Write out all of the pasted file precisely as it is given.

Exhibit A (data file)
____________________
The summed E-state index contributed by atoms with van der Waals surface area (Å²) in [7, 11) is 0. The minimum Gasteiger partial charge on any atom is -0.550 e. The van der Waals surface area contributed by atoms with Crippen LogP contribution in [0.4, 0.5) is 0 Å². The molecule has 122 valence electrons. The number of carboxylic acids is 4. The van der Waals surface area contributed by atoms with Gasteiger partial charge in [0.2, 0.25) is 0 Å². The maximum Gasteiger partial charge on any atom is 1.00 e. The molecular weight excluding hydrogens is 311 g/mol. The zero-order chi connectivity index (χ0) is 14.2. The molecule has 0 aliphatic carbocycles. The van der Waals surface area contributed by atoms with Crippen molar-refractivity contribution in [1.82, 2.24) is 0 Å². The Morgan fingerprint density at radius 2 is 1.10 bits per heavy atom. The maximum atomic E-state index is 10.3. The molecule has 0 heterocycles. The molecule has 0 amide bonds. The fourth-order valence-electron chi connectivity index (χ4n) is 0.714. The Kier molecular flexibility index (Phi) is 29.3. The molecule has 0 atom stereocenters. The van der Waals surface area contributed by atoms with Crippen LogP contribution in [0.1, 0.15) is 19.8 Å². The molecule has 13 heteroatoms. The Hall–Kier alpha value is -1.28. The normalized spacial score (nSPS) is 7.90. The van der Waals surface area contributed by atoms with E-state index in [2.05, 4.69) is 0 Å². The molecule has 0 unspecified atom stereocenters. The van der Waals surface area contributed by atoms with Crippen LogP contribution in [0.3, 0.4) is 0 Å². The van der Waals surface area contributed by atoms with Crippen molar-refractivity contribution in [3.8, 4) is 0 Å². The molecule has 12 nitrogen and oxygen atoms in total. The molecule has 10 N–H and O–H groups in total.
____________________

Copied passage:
The summed E-state index contributed by atoms with van der Waals surface area (Å²) in [7, 11) is 0. The minimum Gasteiger partial charge on any atom is -0.550 e. The van der Waals surface area contributed by atoms with Crippen LogP contribution in [0.4, 0.5) is 0 Å². The molecule has 122 valence electrons. The number of carboxylic acids is 4. The van der Waals surface area contributed by atoms with Gasteiger partial charge in [0.2, 0.25) is 0 Å². The maximum Gasteiger partial charge on any atom is 1.00 e. The molecular weight excluding hydrogens is 311 g/mol. The zero-order chi connectivity index (χ0) is 14.2. The molecule has 0 aliphatic carbocycles. The van der Waals surface area contributed by atoms with Crippen molar-refractivity contribution in [1.82, 2.24) is 0 Å². The Morgan fingerprint density at radius 2 is 1.10 bits per heavy atom. The maximum atomic E-state index is 10.3. The molecule has 0 heterocycles. The molecule has 0 amide bonds. The fourth-order valence-electron chi connectivity index (χ4n) is 0.714. The Kier molecular flexibility index (Phi) is 29.3. The molecule has 0 atom stereocenters. The van der Waals surface area contributed by atoms with Crippen LogP contribution in [0.1, 0.15) is 19.8 Å². The molecule has 13 heteroatoms. The Hall–Kier alpha value is -1.28. The normalized spacial score (nSPS) is 7.90. The van der Waals surface area contributed by atoms with E-state index in [2.05, 4.69) is 0 Å². The molecule has 0 unspecified atom stereocenters. The van der Waals surface area contributed by atoms with Crippen LogP contribution in [0.3, 0.4) is 0 Å². The van der Waals surface area contributed by atoms with Crippen molar-refractivity contribution in [3.8, 4) is 0 Å². The molecule has 12 nitrogen and oxygen atoms in total. The molecule has 10 N–H and O–H groups in total.